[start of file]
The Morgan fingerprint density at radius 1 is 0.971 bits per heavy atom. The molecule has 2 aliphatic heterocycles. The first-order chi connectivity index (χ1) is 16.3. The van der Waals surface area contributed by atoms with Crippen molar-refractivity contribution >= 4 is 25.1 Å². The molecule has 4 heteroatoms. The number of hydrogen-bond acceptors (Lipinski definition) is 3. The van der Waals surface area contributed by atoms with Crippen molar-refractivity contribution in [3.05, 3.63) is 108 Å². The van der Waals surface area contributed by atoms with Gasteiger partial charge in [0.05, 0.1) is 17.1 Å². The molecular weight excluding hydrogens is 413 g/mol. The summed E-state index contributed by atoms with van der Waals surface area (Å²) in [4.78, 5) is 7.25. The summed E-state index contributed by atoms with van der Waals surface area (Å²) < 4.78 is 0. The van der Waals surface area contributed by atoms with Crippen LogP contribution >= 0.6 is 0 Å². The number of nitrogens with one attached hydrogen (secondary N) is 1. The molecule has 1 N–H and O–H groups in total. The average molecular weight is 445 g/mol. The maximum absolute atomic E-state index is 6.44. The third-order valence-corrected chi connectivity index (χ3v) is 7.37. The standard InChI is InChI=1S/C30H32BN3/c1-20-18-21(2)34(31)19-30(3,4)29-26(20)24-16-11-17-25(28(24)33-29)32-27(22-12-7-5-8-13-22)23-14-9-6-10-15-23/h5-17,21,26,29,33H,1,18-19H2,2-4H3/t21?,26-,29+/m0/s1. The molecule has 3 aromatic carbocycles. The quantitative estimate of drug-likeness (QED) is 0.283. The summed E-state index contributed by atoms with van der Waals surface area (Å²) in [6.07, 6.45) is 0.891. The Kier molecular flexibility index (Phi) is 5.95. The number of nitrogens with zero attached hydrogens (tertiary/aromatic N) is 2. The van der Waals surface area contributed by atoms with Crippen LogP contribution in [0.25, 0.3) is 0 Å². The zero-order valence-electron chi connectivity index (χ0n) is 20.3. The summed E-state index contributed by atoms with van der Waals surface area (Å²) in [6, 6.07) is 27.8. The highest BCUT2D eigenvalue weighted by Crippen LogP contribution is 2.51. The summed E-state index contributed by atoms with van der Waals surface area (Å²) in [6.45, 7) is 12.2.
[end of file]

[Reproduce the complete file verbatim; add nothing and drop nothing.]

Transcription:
The Morgan fingerprint density at radius 1 is 0.971 bits per heavy atom. The molecule has 2 aliphatic heterocycles. The first-order chi connectivity index (χ1) is 16.3. The van der Waals surface area contributed by atoms with Crippen molar-refractivity contribution >= 4 is 25.1 Å². The molecule has 4 heteroatoms. The number of hydrogen-bond acceptors (Lipinski definition) is 3. The van der Waals surface area contributed by atoms with Crippen molar-refractivity contribution in [3.05, 3.63) is 108 Å². The van der Waals surface area contributed by atoms with Gasteiger partial charge in [0.05, 0.1) is 17.1 Å². The molecular weight excluding hydrogens is 413 g/mol. The summed E-state index contributed by atoms with van der Waals surface area (Å²) in [4.78, 5) is 7.25. The summed E-state index contributed by atoms with van der Waals surface area (Å²) < 4.78 is 0. The van der Waals surface area contributed by atoms with Crippen LogP contribution >= 0.6 is 0 Å². The number of nitrogens with one attached hydrogen (secondary N) is 1. The molecule has 1 N–H and O–H groups in total. The average molecular weight is 445 g/mol. The maximum absolute atomic E-state index is 6.44. The third-order valence-corrected chi connectivity index (χ3v) is 7.37. The standard InChI is InChI=1S/C30H32BN3/c1-20-18-21(2)34(31)19-30(3,4)29-26(20)24-16-11-17-25(28(24)33-29)32-27(22-12-7-5-8-13-22)23-14-9-6-10-15-23/h5-17,21,26,29,33H,1,18-19H2,2-4H3/t21?,26-,29+/m0/s1. The molecule has 3 aromatic carbocycles. The quantitative estimate of drug-likeness (QED) is 0.283. The summed E-state index contributed by atoms with van der Waals surface area (Å²) in [6.07, 6.45) is 0.891. The Kier molecular flexibility index (Phi) is 5.95. The number of nitrogens with zero attached hydrogens (tertiary/aromatic N) is 2. The van der Waals surface area contributed by atoms with Crippen LogP contribution in [0.25, 0.3) is 0 Å². The zero-order valence-electron chi connectivity index (χ0n) is 20.3. The summed E-state index contributed by atoms with van der Waals surface area (Å²) in [6, 6.07) is 27.8. The highest BCUT2D eigenvalue weighted by Crippen LogP contribution is 2.51. The summed E-state index contributed by atoms with van der Waals surface area (Å²) in [6.45, 7) is 12.2.